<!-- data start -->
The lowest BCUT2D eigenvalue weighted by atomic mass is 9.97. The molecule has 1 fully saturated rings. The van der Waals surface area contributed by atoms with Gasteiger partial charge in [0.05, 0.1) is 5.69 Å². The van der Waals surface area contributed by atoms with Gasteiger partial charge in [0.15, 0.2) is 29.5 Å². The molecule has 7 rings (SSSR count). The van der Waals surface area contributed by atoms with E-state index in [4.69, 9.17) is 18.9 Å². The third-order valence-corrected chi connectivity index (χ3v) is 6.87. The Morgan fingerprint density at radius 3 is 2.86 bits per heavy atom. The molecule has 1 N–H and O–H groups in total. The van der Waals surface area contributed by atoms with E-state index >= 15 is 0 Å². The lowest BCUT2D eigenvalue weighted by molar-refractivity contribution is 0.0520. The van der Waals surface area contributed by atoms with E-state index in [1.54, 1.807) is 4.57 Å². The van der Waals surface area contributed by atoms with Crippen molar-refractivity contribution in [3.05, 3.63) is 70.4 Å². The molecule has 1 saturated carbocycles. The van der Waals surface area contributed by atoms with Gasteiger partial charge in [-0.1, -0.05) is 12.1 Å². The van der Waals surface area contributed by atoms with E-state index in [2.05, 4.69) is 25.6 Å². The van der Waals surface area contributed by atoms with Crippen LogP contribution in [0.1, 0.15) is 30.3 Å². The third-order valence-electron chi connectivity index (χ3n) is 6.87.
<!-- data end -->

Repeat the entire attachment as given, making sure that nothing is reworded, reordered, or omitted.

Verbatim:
The lowest BCUT2D eigenvalue weighted by atomic mass is 9.97. The molecule has 1 fully saturated rings. The van der Waals surface area contributed by atoms with Gasteiger partial charge in [0.05, 0.1) is 5.69 Å². The van der Waals surface area contributed by atoms with Gasteiger partial charge in [0.15, 0.2) is 29.5 Å². The molecule has 7 rings (SSSR count). The van der Waals surface area contributed by atoms with E-state index in [4.69, 9.17) is 18.9 Å². The third-order valence-corrected chi connectivity index (χ3v) is 6.87. The Morgan fingerprint density at radius 3 is 2.86 bits per heavy atom. The molecule has 1 N–H and O–H groups in total. The van der Waals surface area contributed by atoms with E-state index >= 15 is 0 Å². The lowest BCUT2D eigenvalue weighted by molar-refractivity contribution is 0.0520. The van der Waals surface area contributed by atoms with E-state index in [1.54, 1.807) is 4.57 Å². The van der Waals surface area contributed by atoms with Crippen molar-refractivity contribution in [3.05, 3.63) is 70.4 Å². The molecule has 1 saturated carbocycles. The van der Waals surface area contributed by atoms with Gasteiger partial charge in [-0.1, -0.05) is 12.1 Å². The van der Waals surface area contributed by atoms with E-state index in [2.05, 4.69) is 25.6 Å². The van der Waals surface area contributed by atoms with Crippen LogP contribution in [0.1, 0.15) is 30.3 Å². The third-order valence-electron chi connectivity index (χ3n) is 6.87.